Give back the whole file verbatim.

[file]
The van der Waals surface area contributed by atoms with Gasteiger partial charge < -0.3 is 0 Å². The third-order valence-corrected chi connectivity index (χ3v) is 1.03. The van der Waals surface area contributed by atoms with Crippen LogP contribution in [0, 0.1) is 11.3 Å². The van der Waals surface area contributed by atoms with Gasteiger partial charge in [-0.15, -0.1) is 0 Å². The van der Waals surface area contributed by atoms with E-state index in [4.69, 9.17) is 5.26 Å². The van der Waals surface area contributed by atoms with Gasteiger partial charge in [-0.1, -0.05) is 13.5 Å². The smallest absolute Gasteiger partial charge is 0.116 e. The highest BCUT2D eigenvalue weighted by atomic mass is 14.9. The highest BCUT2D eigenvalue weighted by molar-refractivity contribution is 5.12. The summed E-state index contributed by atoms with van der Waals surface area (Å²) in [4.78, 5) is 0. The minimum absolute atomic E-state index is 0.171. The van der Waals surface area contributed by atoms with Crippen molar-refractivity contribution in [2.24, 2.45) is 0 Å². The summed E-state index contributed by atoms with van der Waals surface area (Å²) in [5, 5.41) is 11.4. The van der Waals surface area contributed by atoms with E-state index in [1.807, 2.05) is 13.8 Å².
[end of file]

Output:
The van der Waals surface area contributed by atoms with Gasteiger partial charge < -0.3 is 0 Å². The third-order valence-corrected chi connectivity index (χ3v) is 1.03. The van der Waals surface area contributed by atoms with Crippen LogP contribution in [0, 0.1) is 11.3 Å². The van der Waals surface area contributed by atoms with Gasteiger partial charge in [-0.15, -0.1) is 0 Å². The van der Waals surface area contributed by atoms with E-state index in [4.69, 9.17) is 5.26 Å². The van der Waals surface area contributed by atoms with Gasteiger partial charge in [-0.1, -0.05) is 13.5 Å². The smallest absolute Gasteiger partial charge is 0.116 e. The highest BCUT2D eigenvalue weighted by atomic mass is 14.9. The highest BCUT2D eigenvalue weighted by molar-refractivity contribution is 5.12. The summed E-state index contributed by atoms with van der Waals surface area (Å²) in [4.78, 5) is 0. The minimum absolute atomic E-state index is 0.171. The van der Waals surface area contributed by atoms with Crippen molar-refractivity contribution in [2.24, 2.45) is 0 Å². The summed E-state index contributed by atoms with van der Waals surface area (Å²) in [5, 5.41) is 11.4. The van der Waals surface area contributed by atoms with E-state index in [1.807, 2.05) is 13.8 Å².